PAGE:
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Building Uber’s New HQ With Drones

Uber HQ, your drone is arriving now.

And it’s being flown by Truebeck Construction, an innovative, fast-growing general contractor based in the San Francisco Bay Area. Founded in 2007, the company quickly made its mark on high profile projects across Silicon Valley, including the Steve Jobs Theatre at Apple Park. Now, with over 400 employees and a spot in the ENR 200, Truebeck is building Uber’s new headquarters in the Mission Bay neighborhood of San Francisco.

Their expanding in-house drone program is run by their virtual construction team, led by Justin Porter, Senior VDC Manager. Justin and his team perform a wide range of increasingly vital services across Truebeck’s projects—including Uber—such as laser scanning, drone mapping and drone inspections, alternate delivery methods, 4D scheduling, and driving safety initiatives.

The project: Uber’s new HQ

The 450,000 square foot headquarters, scheduled to open in 2020, consists of two buildings—one 12 stories and the other seven stories—and sits right beside the new Golden State Warriors stadium. Designed by SHoP Architects, it’s being built using cast-in-place concrete and will have two glass and steel pedestrian bridges crossing between the buildings.

The need: aerial imagery for as-built models and progress reporting

Justin and Alex from Truebeck planning flights with the 3DR customer success team

The Truebeck VDC team is increasingly looking to use drone data on a number of active projects across the Bay Area. “95% of how we use drone data is for site planning, logistics planning, and as-built surveying,” Justin said. “We have a new logistics plan almost every day, and we want to be able to overlay these plans onto high-res, up-to-date drone maps.”

"We have a new logistics plan almost every day, and we want to be able to overlay these plans onto high-res, up-to-date drone maps."

Justin PorterSenior VDC Manager, Truebeck Construction

They also make use of new tools to improve progress reporting and communication with their clients. This doesn’t just include drones—they have a virtual reality trailer on-site that the Uber team regularly visits to get an immersive experience of the new office:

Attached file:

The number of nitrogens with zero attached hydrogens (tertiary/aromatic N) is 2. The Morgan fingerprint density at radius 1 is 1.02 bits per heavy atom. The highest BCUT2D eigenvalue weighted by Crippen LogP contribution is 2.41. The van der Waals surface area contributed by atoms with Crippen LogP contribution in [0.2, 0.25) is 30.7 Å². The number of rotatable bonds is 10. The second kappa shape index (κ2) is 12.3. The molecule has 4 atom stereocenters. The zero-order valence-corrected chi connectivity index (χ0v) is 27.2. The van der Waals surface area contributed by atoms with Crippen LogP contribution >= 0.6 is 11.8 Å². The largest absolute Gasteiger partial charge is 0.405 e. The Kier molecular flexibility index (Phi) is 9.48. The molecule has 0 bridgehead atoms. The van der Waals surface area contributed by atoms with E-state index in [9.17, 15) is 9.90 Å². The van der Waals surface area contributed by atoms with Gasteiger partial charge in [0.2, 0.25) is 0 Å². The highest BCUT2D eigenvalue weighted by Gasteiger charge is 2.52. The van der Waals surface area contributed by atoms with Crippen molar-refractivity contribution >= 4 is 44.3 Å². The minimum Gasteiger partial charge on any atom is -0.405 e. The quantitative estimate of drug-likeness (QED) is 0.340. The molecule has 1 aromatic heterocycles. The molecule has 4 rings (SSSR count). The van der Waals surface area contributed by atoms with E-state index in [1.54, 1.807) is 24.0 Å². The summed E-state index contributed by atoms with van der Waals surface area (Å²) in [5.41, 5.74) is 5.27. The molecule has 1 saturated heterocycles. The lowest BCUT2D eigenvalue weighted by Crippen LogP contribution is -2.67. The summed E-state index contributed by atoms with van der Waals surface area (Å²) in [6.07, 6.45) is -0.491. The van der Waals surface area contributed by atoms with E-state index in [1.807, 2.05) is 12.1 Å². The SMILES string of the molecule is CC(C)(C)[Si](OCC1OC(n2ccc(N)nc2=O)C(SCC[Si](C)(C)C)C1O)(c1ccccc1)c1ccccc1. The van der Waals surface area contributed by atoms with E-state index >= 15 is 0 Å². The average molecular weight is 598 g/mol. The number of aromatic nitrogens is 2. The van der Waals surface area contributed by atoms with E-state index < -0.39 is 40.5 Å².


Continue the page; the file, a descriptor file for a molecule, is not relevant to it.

On this project, Truebeck wanted to use drones in two main ways:

1. Perform progress scans of the exterior skin to track against the schedule and perform quality assurance

2. Enhance progress reporting with a variety of aerial images

The solution: 3DR Site Scan

The virtual construction team is actively building their own in-house drone program, so they were looking for a drone solution with a complete, end-to-end workflow. They found it in Site Scan, and now are actively flying on a number of projects.

On the Uber project, Justin and his colleague Alex Snyder, Senior VDC Engineer, use the Site Scan iOS app to fly their drones safely despite being in a busy urban area. They take high-resolution photos of the west façade of the structure in a short flight, and then upload the photos to Site Scan where they’re processed into a detailed point cloud. They then can not only view and analyze the photos themselves, but they can use the point cloud as well, make measurements, and QA/QC performed work.

Creating detailed point clouds to track progress

Their main focus is on capturing and inspecting the exterior skin of the building, including the glass panels that are being installed:

Point cloud in Site Scan for an as-built survey of the Uber HQ

Using Site Scan’s photo inspection tool, they can also click on any pixel in the point cloud and view every photo that includes that point. This helps them quickly go back and forth between a rich point cloud and a single high-resolution photo, enabling more granular inspections of the exterior skin for quality control and progress monitoring.

They also flew manually to capture inspection photos of specific, harder-to-reach areas of interest, such as the pedestrian bridges that connect the two buildings:

Getting a 360° view

To capture additional parts of the site and get a complete perspective of the latest progress, they also flew off the roof of an adjacent parking garage with a new panorama flight mode in Site Scan. This creates a complete 360° view of the project that they can then share across the Truebeck team, give to their client, and use for marketing purposes.

What’s next

As they continue to map and capture the Uber HQ, Justin and his team are also building on their success by expanding their in-house drone operations to more projects across the Bay Area. Site and logistics planning continue to be a main focus, but they’re also going to focus on doing more detailed façade inspections, capture data for soil and stockpile quantities, and much more.

By quickly, cost-effectively, and safely using Site Scan to get the data they need, Truebeck continues to demonstrate its commitment to innovation and, as the company likes to say, “disrupting the ordinary.”

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